According to the constitution of 1853, Argentina is a federal republic headed by a president. Legislative powers are vested in a National Congress consisting of a Senate and a Chamber of Deputies. All citizens 18 years of age or older are entitled to vote. The 1853 constitution has been revised on several occasions.
Since 1930 Argentina’s democratic institutions have been rescinded or suspended during different periods of authoritarian rule. In 1949 the constitution of 1853 was replaced by one devised by the government of Juan Perón. Under the Peronist constitution the president’s powers were enlarged, the provincial governors were made agents of the president, and the legislature and judiciary were reduced to impotence. After Perón was overthrown in 1955, the 1853 constitution was reinstituted.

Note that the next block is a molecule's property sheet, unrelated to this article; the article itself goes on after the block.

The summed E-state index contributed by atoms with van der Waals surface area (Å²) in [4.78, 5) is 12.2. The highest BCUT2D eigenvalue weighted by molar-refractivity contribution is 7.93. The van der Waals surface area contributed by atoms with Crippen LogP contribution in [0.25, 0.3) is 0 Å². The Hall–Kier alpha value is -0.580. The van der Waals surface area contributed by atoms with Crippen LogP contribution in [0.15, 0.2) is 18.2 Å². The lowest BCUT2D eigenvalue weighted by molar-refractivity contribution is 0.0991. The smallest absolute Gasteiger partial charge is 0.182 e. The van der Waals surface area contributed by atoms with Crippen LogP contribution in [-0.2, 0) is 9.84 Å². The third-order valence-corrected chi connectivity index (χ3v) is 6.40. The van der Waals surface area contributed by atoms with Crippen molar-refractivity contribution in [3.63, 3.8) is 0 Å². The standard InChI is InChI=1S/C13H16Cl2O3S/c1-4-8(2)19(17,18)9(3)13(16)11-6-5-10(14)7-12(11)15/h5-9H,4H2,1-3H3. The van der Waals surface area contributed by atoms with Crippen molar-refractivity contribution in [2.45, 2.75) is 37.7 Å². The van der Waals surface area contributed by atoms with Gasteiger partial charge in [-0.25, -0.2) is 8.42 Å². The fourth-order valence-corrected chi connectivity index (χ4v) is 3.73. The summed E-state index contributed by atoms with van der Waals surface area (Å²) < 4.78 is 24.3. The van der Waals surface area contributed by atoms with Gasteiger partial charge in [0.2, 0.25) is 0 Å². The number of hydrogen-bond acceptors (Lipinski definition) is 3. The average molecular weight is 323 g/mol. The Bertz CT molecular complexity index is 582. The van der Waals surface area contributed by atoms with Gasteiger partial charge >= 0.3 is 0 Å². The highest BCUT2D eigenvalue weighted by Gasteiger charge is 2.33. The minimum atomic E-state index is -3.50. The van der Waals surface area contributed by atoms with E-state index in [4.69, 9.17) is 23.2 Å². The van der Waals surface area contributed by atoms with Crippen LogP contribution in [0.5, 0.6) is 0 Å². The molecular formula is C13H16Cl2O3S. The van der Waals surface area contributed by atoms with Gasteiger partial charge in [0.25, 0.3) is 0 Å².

However, as before Perón, several subsequent leaders suspended or disregarded provisions of the constitution that interfered with their goals. The military junta that took power in 1976 also incorporated a number of extraordinary laws into the constitution.
In 1983, when democratic political life was restored in Argentina, the 1853 constitution was once again reinstituted in essentially its original form. A constituent assembly, agreed to by the main political parties in the congress, was held in 1994 for the purpose of introducing a number of reforms to the original 1853 charter. "Argentina" © Emmanuel BUCHOT, Encarta, Wikipedia
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